In the opening year of the government declared ‘Energy Development Decade 2018-2028’, the country has only met 9 percent of its generation target.
Against a target of 760 MW set by the Energy Ministry, only 71 MW has been added to the national grid in 11 months of this fiscal, records show.
“We had estimated electricity generation at 760 MW hoping that the 456 MW Upper Tamakoshi hydropower project and other private projects would start generating power but the projects were pushed back owing to poor work execution and technical issues,” said Gokarna Raj Panta, deputy spokesperson at the Ministry.
The Upper Tamakoshi Hydropower Project, touted as a role model project and being built with domestic resources, has been pushed back because of recent technical mishaps.
The project is unlikely to meet the target of switching on the first turbine and feeding 76 MW into the national grid even by December-end as construction crews are still struggling to repair the damage caused by a crane failure during the installation of the penstock pipes in May.
As per project officials, the project is overhauling equipment that broke down in the recent crane failure and has been set back by two to three months.
Against the annual target of building 4,299 kilometre of new transmission lines, authorities have only been able to add around 410 kilometres of power lines.
Also, the government has failed to conclude construction of high voltage substations and cross border transmission lines, mainly the Butwal-Gorakhpur and Galchhi-Kerung-Rashuwa-gadhi in line with the set targets for the current fiscal.
The Butwal-Gorakhpur transmission line project, also the major component of a $630 million compact between Nepal and the Millennium Challenge Corporation has failed to get off the ground as Nepal-India are yet to sign an agreement to that front.
And construction of major transmission lines, like the 132 kV Thankot-Chapagaun, 220 kV Bharatpur-Bardaghat, 400 kV Hetauda-Dhalkebar-Duhabi and 400 kV Tamakoshi-Kathmandu, has stalled due to land compensation and forest clearance issues and delays by contractors.
Moreover, the state bodies under the energy ministry have been struggling to meet spending targets.
The Department of Electricity Development, the government body which facilitates consultants to study various power projects and deals with issues affecting private producers, was only able to spend 24.17 percent of its budget in the nine months of the current fiscal year.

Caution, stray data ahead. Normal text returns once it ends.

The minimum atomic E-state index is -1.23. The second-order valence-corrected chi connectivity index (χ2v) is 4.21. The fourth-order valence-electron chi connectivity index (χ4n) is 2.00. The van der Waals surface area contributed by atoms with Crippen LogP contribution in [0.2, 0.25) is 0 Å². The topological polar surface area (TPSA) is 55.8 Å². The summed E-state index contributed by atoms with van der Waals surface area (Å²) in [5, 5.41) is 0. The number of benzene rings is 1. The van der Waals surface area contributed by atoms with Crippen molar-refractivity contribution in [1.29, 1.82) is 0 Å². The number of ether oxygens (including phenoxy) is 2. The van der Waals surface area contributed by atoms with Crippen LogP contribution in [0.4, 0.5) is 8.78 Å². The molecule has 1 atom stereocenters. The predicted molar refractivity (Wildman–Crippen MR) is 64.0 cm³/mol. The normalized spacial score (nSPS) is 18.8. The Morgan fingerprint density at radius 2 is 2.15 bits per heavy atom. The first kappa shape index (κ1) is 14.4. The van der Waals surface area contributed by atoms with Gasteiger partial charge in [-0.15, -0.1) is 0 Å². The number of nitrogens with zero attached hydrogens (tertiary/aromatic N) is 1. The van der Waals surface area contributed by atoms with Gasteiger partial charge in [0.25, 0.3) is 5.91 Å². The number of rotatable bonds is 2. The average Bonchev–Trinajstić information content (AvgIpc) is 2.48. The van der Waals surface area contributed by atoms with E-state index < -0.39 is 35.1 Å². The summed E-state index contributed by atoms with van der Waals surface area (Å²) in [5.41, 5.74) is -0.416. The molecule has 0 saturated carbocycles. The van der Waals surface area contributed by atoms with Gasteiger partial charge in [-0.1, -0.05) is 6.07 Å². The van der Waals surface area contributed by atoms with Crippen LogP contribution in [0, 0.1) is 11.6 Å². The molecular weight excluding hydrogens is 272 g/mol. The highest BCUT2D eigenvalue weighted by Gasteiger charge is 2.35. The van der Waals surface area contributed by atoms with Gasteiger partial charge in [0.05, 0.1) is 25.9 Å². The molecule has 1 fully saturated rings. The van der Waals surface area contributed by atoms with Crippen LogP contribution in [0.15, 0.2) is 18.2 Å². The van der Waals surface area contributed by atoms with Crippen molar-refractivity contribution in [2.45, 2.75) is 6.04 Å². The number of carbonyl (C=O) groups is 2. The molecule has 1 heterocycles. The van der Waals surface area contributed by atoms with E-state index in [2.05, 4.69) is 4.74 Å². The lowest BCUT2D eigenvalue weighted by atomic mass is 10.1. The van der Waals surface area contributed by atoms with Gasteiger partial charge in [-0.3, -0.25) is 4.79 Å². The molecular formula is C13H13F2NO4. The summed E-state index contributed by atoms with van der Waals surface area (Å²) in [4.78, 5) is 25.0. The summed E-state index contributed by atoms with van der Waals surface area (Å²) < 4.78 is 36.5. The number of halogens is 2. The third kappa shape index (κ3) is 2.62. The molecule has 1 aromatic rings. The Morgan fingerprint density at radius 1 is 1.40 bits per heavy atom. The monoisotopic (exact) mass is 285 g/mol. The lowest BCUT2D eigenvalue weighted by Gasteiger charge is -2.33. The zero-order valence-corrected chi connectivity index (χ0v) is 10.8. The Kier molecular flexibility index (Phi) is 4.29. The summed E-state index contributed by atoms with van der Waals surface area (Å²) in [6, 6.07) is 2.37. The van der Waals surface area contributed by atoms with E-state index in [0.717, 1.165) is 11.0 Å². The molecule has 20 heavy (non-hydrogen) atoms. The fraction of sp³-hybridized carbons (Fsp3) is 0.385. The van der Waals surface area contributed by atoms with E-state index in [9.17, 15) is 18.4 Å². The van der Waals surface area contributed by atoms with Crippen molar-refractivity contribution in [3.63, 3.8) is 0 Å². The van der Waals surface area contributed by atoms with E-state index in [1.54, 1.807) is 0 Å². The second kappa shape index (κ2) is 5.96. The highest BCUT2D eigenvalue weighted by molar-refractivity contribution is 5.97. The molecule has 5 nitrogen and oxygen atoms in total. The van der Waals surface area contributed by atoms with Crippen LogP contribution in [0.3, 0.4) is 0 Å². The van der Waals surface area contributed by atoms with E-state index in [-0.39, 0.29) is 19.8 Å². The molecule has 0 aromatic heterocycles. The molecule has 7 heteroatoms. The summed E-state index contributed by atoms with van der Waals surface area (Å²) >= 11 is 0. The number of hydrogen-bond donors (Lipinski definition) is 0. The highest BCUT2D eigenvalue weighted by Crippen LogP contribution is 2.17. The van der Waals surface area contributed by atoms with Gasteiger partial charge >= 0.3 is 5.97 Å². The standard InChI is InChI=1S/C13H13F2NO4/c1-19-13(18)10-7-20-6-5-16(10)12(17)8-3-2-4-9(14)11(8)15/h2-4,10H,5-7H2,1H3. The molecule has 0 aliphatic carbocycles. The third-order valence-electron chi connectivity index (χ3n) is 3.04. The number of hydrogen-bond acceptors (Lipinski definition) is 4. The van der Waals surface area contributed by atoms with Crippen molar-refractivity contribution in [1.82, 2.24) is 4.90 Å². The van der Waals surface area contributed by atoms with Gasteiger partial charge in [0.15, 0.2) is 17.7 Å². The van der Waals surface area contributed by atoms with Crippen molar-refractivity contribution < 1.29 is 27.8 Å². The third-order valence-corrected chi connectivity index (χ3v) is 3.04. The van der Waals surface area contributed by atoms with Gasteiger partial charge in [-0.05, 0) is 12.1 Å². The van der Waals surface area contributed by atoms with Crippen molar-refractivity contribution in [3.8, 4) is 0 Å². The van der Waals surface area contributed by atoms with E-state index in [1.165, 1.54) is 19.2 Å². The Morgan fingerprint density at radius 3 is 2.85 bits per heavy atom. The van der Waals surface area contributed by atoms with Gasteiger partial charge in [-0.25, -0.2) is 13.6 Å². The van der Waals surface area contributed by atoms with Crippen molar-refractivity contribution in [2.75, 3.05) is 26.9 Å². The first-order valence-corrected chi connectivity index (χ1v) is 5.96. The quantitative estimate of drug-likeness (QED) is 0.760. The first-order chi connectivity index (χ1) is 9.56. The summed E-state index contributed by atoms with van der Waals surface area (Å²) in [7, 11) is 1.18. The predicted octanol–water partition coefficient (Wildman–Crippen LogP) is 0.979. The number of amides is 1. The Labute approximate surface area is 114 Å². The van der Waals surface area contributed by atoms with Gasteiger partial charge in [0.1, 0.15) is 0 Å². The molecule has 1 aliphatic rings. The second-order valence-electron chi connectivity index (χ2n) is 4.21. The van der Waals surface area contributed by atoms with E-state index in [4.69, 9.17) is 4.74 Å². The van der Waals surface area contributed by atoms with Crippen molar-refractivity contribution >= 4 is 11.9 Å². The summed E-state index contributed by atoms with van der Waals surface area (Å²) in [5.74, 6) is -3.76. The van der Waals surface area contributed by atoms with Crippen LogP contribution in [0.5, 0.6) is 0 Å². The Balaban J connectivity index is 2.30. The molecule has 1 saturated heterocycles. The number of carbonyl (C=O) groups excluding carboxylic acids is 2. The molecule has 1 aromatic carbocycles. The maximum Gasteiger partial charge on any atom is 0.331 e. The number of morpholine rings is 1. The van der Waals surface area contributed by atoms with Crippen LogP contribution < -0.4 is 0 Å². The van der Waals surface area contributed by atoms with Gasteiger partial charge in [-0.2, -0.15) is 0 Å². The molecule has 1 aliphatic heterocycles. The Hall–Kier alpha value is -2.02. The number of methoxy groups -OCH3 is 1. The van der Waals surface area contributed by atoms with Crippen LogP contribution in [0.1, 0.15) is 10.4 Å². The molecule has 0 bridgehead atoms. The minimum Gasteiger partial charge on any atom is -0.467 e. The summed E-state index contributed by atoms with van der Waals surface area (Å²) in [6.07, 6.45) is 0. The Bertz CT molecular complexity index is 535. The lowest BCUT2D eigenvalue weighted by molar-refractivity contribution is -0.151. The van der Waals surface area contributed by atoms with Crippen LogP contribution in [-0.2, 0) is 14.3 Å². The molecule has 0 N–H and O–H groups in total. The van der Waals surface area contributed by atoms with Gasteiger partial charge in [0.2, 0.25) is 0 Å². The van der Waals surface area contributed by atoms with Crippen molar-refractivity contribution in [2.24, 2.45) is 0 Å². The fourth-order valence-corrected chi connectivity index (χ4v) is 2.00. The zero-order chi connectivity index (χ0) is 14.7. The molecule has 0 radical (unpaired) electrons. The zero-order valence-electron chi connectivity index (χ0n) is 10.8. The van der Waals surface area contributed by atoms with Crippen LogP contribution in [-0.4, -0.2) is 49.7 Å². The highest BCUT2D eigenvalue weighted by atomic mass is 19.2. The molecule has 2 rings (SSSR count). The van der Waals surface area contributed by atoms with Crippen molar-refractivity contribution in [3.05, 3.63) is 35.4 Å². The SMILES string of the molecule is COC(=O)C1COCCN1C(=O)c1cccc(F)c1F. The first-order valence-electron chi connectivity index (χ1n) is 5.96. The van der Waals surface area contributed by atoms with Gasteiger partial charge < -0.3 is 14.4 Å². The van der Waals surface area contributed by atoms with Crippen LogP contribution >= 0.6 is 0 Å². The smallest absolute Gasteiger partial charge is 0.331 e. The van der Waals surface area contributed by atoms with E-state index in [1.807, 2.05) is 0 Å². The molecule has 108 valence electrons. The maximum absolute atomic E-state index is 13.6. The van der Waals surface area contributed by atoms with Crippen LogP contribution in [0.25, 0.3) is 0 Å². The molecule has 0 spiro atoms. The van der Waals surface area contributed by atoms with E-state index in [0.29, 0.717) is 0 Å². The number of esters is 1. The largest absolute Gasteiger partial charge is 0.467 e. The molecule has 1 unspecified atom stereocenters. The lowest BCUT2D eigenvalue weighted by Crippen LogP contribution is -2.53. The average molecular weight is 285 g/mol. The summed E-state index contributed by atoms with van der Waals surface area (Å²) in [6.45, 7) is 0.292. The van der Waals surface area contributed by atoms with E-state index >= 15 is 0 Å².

According to department statistics, out of the total budget of Rs1.16 billion allocated for eight major tasks and projects, the department was only able to spend Rs280 million.
And, out of the total Rs615.97 million allocated for studying prospects of new hydropower projects, the department was able to spend only Rs55.13 million in nine months.
Department officials say the study works under various projects were stymied by poor performance of consultants which led to non-disbursement of funds.
“The department did not receive quality reports from majority of consultants assigned to study various projects and was unable to release payments,” said Madhu Prasad Bhetwal, director general of the Department.
“We have asked them to revise the works and in the end of current fiscal, the spending figures will
probably jump to around 50 percent.”
Also, obstructions and complications facing the Saptakoshi and Pancheshwar multipurpose projects have resulted in poor spending.
Detailed Project Report (DPR) for the construction of the Saptakoshi High Dam Multipurpose Project has still not been prepared, 14 years after its inception due to obstructions from local residents in the district.
“Despite mobilising resources, we have not been able to solve the issues facing Saptakoshi project as locals are adamantly opposing its development,” said Bhetwal.
The department has injected Rs15.046 million in 10 months of the current fiscal for preparing the report on Saptakoshi without anything concrete to show.
The Kathmandu Post